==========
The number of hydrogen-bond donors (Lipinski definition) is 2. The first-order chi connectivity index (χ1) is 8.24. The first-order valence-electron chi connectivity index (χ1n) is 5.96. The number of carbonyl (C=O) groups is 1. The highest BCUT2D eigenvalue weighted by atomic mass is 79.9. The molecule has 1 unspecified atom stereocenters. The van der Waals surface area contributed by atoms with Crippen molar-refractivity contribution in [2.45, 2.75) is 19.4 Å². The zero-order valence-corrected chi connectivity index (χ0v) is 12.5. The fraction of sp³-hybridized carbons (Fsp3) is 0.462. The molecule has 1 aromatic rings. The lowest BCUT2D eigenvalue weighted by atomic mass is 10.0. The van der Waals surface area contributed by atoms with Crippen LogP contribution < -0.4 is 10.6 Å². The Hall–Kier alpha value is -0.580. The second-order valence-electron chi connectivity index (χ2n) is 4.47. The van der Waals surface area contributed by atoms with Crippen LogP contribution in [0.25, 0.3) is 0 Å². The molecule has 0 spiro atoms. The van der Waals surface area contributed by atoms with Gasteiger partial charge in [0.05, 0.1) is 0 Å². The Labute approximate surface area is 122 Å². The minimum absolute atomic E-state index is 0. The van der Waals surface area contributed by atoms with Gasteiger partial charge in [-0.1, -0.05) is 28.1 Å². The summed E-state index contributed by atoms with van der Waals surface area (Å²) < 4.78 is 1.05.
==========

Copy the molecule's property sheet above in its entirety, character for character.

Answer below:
The number of hydrogen-bond donors (Lipinski definition) is 2. The first-order chi connectivity index (χ1) is 8.24. The first-order valence-electron chi connectivity index (χ1n) is 5.96. The number of carbonyl (C=O) groups is 1. The highest BCUT2D eigenvalue weighted by atomic mass is 79.9. The molecule has 1 unspecified atom stereocenters. The van der Waals surface area contributed by atoms with Crippen molar-refractivity contribution in [2.45, 2.75) is 19.4 Å². The zero-order valence-corrected chi connectivity index (χ0v) is 12.5. The fraction of sp³-hybridized carbons (Fsp3) is 0.462. The molecule has 1 aromatic rings. The lowest BCUT2D eigenvalue weighted by atomic mass is 10.0. The van der Waals surface area contributed by atoms with Crippen LogP contribution < -0.4 is 10.6 Å². The Hall–Kier alpha value is -0.580. The second-order valence-electron chi connectivity index (χ2n) is 4.47. The van der Waals surface area contributed by atoms with Crippen LogP contribution in [0.25, 0.3) is 0 Å². The molecule has 0 spiro atoms. The van der Waals surface area contributed by atoms with Gasteiger partial charge in [0.05, 0.1) is 0 Å². The Labute approximate surface area is 122 Å². The minimum absolute atomic E-state index is 0. The van der Waals surface area contributed by atoms with Gasteiger partial charge in [-0.1, -0.05) is 28.1 Å². The summed E-state index contributed by atoms with van der Waals surface area (Å²) < 4.78 is 1.05.